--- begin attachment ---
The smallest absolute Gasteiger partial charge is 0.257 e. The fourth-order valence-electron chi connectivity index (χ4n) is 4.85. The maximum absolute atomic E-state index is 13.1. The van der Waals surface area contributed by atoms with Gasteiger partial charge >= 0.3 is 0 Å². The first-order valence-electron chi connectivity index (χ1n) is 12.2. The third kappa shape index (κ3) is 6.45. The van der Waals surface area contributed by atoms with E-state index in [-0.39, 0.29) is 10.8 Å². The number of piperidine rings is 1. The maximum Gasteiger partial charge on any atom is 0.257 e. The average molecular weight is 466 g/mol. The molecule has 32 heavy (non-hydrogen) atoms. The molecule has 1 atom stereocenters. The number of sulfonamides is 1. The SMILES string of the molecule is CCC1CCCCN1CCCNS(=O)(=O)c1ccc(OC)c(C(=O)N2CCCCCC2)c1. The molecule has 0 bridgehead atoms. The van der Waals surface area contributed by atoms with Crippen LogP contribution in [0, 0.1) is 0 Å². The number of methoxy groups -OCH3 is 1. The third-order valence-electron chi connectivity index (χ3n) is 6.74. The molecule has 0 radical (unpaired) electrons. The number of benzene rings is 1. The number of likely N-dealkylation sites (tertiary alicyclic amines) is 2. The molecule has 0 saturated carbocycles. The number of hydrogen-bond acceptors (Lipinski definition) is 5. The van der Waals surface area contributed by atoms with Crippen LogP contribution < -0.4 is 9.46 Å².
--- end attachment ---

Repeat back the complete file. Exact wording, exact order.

The smallest absolute Gasteiger partial charge is 0.257 e. The fourth-order valence-electron chi connectivity index (χ4n) is 4.85. The maximum absolute atomic E-state index is 13.1. The van der Waals surface area contributed by atoms with Gasteiger partial charge >= 0.3 is 0 Å². The first-order valence-electron chi connectivity index (χ1n) is 12.2. The third kappa shape index (κ3) is 6.45. The van der Waals surface area contributed by atoms with E-state index in [-0.39, 0.29) is 10.8 Å². The number of piperidine rings is 1. The maximum Gasteiger partial charge on any atom is 0.257 e. The average molecular weight is 466 g/mol. The molecule has 32 heavy (non-hydrogen) atoms. The molecule has 1 atom stereocenters. The number of sulfonamides is 1. The SMILES string of the molecule is CCC1CCCCN1CCCNS(=O)(=O)c1ccc(OC)c(C(=O)N2CCCCCC2)c1. The molecule has 0 bridgehead atoms. The van der Waals surface area contributed by atoms with Crippen LogP contribution in [0, 0.1) is 0 Å². The number of methoxy groups -OCH3 is 1. The third-order valence-electron chi connectivity index (χ3n) is 6.74. The molecule has 0 radical (unpaired) electrons. The number of benzene rings is 1. The number of likely N-dealkylation sites (tertiary alicyclic amines) is 2. The molecule has 0 saturated carbocycles. The number of hydrogen-bond acceptors (Lipinski definition) is 5. The van der Waals surface area contributed by atoms with Crippen LogP contribution < -0.4 is 9.46 Å².